Format

Send to

Choose Destination
Diagn Microbiol Infect Dis. 2003 Apr;45(4):245-50.

Phenotypic antimicrobial resistance patterns in Pseudomonas aeruginosa and Acinetobacter: results of a Multicenter Intensive Care Unit Surveillance Study, 1995-2000.

Author information

1
Merck Research Laboratories, West Point, PA, USA.

Abstract

Susceptibility data from the Intensive Care Unit (ICU) Surveillance Study for 10,361 isolates of Pseudomonas aeruginosa and 2,573 isolates of Acinetobacter tested at centers in the United States during 1995 to 2000 were analyzed. In all years, amikacin was the most active antimicrobial agent against P. aeruginosa, and imipenem was the most active agent against Acinetobacter. Resistance of both organisms to common therapeutic agents tested throughout the analysis period increased from 1995 to 2000, although the increase was not consistent for all drugs from year to year. The increases were higher among Acinetobacter, and for both organisms, the increase in resistance was greatest for ciprofloxacin. Among all P. aeruginosa tested in 1999 and 2000, resistance to ciprofloxacin was 9-11% higher for isolates from patients on general hospital wards than those from ICUs. Of the 3424 ICU isolates of P. aeruginosa tested in 1999 and 2000, 77 (2.2%) were multidrug-resistant (i.e., resistant to piperacillin, ceftazidime, imipenem, and gentamicin). Twenty (3.9%) isolates of Acinetobacter in 1999 and seven (1.9%) in 2000 were resistant to imipenem, ceftazidime, piperacillin-tazobactam, ciprofloxacin, and amikacin. Although resistance in both P. aeruginosa and Acinetobacter increased, multidrug-resistant (to > or =4 agents) strains were uncommon.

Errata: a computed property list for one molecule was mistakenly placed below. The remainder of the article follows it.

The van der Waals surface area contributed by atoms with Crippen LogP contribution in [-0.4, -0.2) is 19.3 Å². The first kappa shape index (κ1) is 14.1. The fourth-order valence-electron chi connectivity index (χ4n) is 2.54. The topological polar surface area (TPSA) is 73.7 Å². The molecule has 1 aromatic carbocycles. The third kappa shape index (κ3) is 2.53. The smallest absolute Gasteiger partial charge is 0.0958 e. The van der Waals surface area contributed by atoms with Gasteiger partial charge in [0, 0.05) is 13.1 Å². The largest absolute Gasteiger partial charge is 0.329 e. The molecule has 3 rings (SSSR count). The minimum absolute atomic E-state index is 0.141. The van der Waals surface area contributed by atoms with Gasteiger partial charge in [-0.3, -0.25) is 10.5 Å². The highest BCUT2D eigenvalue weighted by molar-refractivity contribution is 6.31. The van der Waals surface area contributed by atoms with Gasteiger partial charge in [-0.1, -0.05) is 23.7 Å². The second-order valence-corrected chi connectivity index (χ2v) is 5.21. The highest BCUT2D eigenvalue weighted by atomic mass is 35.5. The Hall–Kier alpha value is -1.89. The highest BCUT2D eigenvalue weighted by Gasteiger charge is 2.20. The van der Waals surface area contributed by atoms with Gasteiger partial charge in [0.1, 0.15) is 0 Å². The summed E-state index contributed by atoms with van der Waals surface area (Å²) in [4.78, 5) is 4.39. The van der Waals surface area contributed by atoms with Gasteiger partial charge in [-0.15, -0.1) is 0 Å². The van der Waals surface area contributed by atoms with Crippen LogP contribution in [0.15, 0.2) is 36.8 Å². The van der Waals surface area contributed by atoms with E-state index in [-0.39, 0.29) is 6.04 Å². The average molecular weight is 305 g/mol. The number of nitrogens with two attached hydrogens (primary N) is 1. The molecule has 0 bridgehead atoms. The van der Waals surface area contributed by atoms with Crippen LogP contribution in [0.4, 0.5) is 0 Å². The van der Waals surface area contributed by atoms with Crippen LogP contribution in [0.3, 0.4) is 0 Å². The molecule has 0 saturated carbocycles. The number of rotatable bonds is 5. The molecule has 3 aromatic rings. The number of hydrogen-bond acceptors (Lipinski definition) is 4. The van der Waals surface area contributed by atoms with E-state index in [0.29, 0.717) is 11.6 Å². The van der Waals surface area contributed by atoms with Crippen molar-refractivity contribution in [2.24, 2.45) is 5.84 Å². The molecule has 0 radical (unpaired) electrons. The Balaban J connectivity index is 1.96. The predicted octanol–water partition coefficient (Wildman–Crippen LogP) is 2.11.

PMID:
12729994
DOI:
10.1016/s0732-8893(02)00503-5
[Indexed for MEDLINE]

Supplemental Content

Full text links

Icon for Elsevier Science
Loading ...
Support Center